Revised OCASCR grant procedures and forms
The next OCASCR grant deadline is September 20, 2022. We have updated many of the procedures and forms on the OCASCR website. Please click here for more information. Note that all of the new forms should have 07012022 in the footer. In addition, be sure to read the updated FAQs.

Jennifer Holter-Chakrabarty, M.D., begins clinical trials for bone marrow transplants
Dr. Holter-Chakrabarty received a small equipment grant from OCASCR in 2014. Since that time, she has continued to seek better methods to predict the success of bone marrow transplants.
Spotlight on OCASCR Core Equipment

Agilent Q-TOF LC/MS System
Quadruple Time of Flight Liquid Chromatography / Mass Spectrometry system;
ideal for small molecules, metabolomics, lipidomics, and peptide analysis. 
CONTACT: Dr. Timothy Griffin - Director of the Metabolic Phenotyping Core associated with OMRF’s “Cellular Metabolism Research in Oklahoma” COBRE grant.
1. What does the equipment do, and how does that make it valuable for research?
This piece of equipment is specialized to identify molecular species. We have dedicated this instrument to measuring metabolites, the products of metabolic processes. The LC-MS/MS instrument can accurately quantify the abundance of a broad number of metabolites (100’s – 1,000’s) in cells, tissues, or circulation. In addition, we use this instrument to measure isotopes that we introduce to an animal or dish to “label” the metabolites. This label makes the metabolite of interest slightly heavier upon analysis and allows us to measure rates of movement of that metabolite through calculations of dilution. To use an analogy, taking a picture of a highway could tell someone how many cars are on the road and perhaps the make and color of those cars. This example is the standard metabolomic analysis. However, if a video camera was used, one would be able to determine how fast each kind of car is moving and the direction they are going. The capturing of the rates and direction of movement is the additional advantage of using an isotope. The determination of what metabolites are present and their rates of movement are both important when studying metabolism. These approaches are complicated, and there are relatively few labs in the United States that can do it well.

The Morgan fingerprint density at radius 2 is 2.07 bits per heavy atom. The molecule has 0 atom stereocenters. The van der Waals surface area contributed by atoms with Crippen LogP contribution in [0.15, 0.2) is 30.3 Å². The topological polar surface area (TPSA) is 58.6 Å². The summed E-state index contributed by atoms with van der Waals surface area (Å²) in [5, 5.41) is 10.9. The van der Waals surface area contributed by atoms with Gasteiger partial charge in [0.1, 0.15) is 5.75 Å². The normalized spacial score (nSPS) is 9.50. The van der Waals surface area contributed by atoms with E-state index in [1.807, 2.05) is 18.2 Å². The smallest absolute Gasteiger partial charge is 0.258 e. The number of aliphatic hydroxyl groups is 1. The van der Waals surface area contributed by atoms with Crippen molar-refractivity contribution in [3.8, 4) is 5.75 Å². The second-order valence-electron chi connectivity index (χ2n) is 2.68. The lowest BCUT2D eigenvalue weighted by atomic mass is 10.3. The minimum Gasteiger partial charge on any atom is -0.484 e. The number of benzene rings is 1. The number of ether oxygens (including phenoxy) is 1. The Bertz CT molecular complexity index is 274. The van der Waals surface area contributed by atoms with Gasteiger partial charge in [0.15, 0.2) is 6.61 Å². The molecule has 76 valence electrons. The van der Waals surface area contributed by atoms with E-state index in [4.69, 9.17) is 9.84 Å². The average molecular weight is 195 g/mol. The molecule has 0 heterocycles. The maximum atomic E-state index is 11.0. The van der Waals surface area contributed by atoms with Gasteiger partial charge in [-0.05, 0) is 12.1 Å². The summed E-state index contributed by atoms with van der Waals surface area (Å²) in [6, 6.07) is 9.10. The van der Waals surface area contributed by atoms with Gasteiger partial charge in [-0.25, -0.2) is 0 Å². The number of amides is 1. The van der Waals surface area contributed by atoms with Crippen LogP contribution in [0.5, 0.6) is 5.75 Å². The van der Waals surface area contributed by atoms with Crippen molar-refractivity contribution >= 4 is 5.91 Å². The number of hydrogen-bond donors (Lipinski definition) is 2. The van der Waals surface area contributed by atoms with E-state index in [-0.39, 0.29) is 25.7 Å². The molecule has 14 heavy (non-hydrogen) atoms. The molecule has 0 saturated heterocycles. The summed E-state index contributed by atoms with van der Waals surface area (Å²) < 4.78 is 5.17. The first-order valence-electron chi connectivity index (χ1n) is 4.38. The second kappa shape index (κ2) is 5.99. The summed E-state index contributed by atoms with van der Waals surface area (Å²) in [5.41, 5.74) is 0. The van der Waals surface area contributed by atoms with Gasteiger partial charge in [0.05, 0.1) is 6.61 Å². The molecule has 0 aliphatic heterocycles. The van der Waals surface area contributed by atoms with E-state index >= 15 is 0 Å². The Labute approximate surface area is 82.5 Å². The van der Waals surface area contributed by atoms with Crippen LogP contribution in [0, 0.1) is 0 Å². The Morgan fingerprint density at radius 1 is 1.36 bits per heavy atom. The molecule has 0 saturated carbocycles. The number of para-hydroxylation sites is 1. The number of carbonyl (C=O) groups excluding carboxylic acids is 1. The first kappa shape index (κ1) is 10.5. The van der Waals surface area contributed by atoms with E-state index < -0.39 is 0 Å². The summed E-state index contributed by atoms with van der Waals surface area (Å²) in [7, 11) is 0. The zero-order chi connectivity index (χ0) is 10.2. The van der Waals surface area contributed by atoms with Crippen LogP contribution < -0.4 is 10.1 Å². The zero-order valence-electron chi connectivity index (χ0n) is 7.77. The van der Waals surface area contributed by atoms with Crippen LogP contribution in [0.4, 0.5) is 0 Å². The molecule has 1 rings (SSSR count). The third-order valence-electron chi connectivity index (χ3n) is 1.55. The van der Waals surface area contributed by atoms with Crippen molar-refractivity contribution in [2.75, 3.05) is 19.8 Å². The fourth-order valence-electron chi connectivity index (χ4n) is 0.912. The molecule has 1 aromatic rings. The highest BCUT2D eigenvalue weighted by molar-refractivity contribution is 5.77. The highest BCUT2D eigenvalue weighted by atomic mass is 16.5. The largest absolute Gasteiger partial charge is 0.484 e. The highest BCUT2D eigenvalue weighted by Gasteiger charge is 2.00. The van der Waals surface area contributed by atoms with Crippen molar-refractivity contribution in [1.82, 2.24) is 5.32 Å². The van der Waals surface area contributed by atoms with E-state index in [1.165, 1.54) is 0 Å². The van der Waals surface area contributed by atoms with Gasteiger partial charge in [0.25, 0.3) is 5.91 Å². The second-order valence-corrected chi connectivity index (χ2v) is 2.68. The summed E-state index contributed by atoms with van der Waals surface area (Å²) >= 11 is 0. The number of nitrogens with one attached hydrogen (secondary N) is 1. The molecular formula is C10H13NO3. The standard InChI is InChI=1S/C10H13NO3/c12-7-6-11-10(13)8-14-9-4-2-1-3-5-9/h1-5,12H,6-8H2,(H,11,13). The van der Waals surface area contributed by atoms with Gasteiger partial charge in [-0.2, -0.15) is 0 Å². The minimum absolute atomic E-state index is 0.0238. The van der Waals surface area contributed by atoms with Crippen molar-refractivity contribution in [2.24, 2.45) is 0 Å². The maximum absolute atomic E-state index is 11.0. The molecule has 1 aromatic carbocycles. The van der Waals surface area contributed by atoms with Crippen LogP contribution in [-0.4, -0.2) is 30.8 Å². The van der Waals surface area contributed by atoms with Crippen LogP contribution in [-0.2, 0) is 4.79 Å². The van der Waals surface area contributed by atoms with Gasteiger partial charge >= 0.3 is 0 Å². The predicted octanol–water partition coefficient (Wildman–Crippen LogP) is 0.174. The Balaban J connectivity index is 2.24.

2. Over the last year, how many people have used the equipment and from what organizations?
In the first year, we have had 2 primary users. These users are from the Aging and Metabolism Research Program and Cardiovascular Biology Research Program at OMRF. We purposely minimized users the first year so that we could develop these challenging methods and templates to more efficiently apply methods for other investigators.
3. What are some important findings that were made possible with the equipment?
One of our users is interested in understanding flux through energy producing pathways (such as glycolysis and TCA cycle) in ovarian cancer cells. There is evidence that when an isoform of the enzyme succinate dehydrogenase (SDH) is overexpressed, ovarian cancer cells become more sensitive to chemotherapies, thus improving patient survival. Since SDH is a critical enzyme that links glycolysis to aerobic energy production, we investigated how overexpression of SDH changes energy metabolism in ovarian cancer cells. By doing these studies, we found that our original pathway of interest was probably not the one on which we should focus. Instead, we found that another pathway was providing the substrates to change the aerobic metabolism. These findings have shifted the focus to drug candidates that more directly impact the alternative energy-producing pathways.
4. What other information would you like to share?
This instrument is operated with support from the Center for Cellular Metabolism Research in Oklahoma (CMRO) Phase I COBRE as part of the Metabolic Phenotyping Core at OMRF (click here). Method development and support is prioritized for the CMRO project leaders and affiliates. Support for other Oklahoma investigators will be provided based on instrument availability, method development requirements, and financial support. While this instrument can do a variety of different types of measurements, our initial focus is on the analysis of the abundance of cellular metabolites and their movements within a cellular system.
Core Facilities
Check out the updated list of equipment that is available to all scientists in Oklahoma.
Have OCASCR News to Share?
Please send ideas for future newsletter items to Kelly Gentry (Kelly-Gentry@OCASCR.org).